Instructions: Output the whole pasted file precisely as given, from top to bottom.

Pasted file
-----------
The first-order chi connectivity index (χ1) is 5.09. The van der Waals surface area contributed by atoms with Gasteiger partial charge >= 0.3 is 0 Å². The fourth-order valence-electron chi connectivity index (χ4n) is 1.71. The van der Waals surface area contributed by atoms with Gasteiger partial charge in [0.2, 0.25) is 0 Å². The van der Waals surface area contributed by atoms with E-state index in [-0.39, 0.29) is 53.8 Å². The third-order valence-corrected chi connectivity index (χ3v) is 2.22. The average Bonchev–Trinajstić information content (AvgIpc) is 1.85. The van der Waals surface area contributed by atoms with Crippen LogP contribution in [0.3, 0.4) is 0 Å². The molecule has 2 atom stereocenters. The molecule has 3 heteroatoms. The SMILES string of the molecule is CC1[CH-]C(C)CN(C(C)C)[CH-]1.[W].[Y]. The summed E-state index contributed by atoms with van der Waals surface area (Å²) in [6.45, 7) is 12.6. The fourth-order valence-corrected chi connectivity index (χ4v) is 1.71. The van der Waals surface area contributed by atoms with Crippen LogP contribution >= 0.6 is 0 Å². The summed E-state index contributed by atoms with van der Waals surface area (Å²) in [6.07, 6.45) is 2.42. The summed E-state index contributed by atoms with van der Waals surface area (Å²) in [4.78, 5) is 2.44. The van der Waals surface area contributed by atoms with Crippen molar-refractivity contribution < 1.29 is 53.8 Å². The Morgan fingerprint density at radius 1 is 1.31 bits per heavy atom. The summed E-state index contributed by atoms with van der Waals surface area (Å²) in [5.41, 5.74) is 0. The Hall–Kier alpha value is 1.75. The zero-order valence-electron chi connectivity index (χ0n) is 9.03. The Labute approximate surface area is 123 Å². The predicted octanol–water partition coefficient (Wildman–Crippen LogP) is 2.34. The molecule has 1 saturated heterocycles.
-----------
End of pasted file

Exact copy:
The first-order chi connectivity index (χ1) is 5.09. The van der Waals surface area contributed by atoms with Gasteiger partial charge >= 0.3 is 0 Å². The fourth-order valence-electron chi connectivity index (χ4n) is 1.71. The van der Waals surface area contributed by atoms with Gasteiger partial charge in [0.2, 0.25) is 0 Å². The van der Waals surface area contributed by atoms with E-state index in [-0.39, 0.29) is 53.8 Å². The third-order valence-corrected chi connectivity index (χ3v) is 2.22. The average Bonchev–Trinajstić information content (AvgIpc) is 1.85. The van der Waals surface area contributed by atoms with Crippen LogP contribution in [0.3, 0.4) is 0 Å². The molecule has 2 atom stereocenters. The molecule has 3 heteroatoms. The SMILES string of the molecule is CC1[CH-]C(C)CN(C(C)C)[CH-]1.[W].[Y]. The summed E-state index contributed by atoms with van der Waals surface area (Å²) in [6.45, 7) is 12.6. The fourth-order valence-corrected chi connectivity index (χ4v) is 1.71. The van der Waals surface area contributed by atoms with Crippen LogP contribution >= 0.6 is 0 Å². The summed E-state index contributed by atoms with van der Waals surface area (Å²) in [6.07, 6.45) is 2.42. The summed E-state index contributed by atoms with van der Waals surface area (Å²) in [4.78, 5) is 2.44. The van der Waals surface area contributed by atoms with Crippen molar-refractivity contribution < 1.29 is 53.8 Å². The Morgan fingerprint density at radius 1 is 1.31 bits per heavy atom. The summed E-state index contributed by atoms with van der Waals surface area (Å²) in [5.41, 5.74) is 0. The Hall–Kier alpha value is 1.75. The zero-order valence-electron chi connectivity index (χ0n) is 9.03. The Labute approximate surface area is 123 Å². The predicted octanol–water partition coefficient (Wildman–Crippen LogP) is 2.34. The molecule has 1 saturated heterocycles.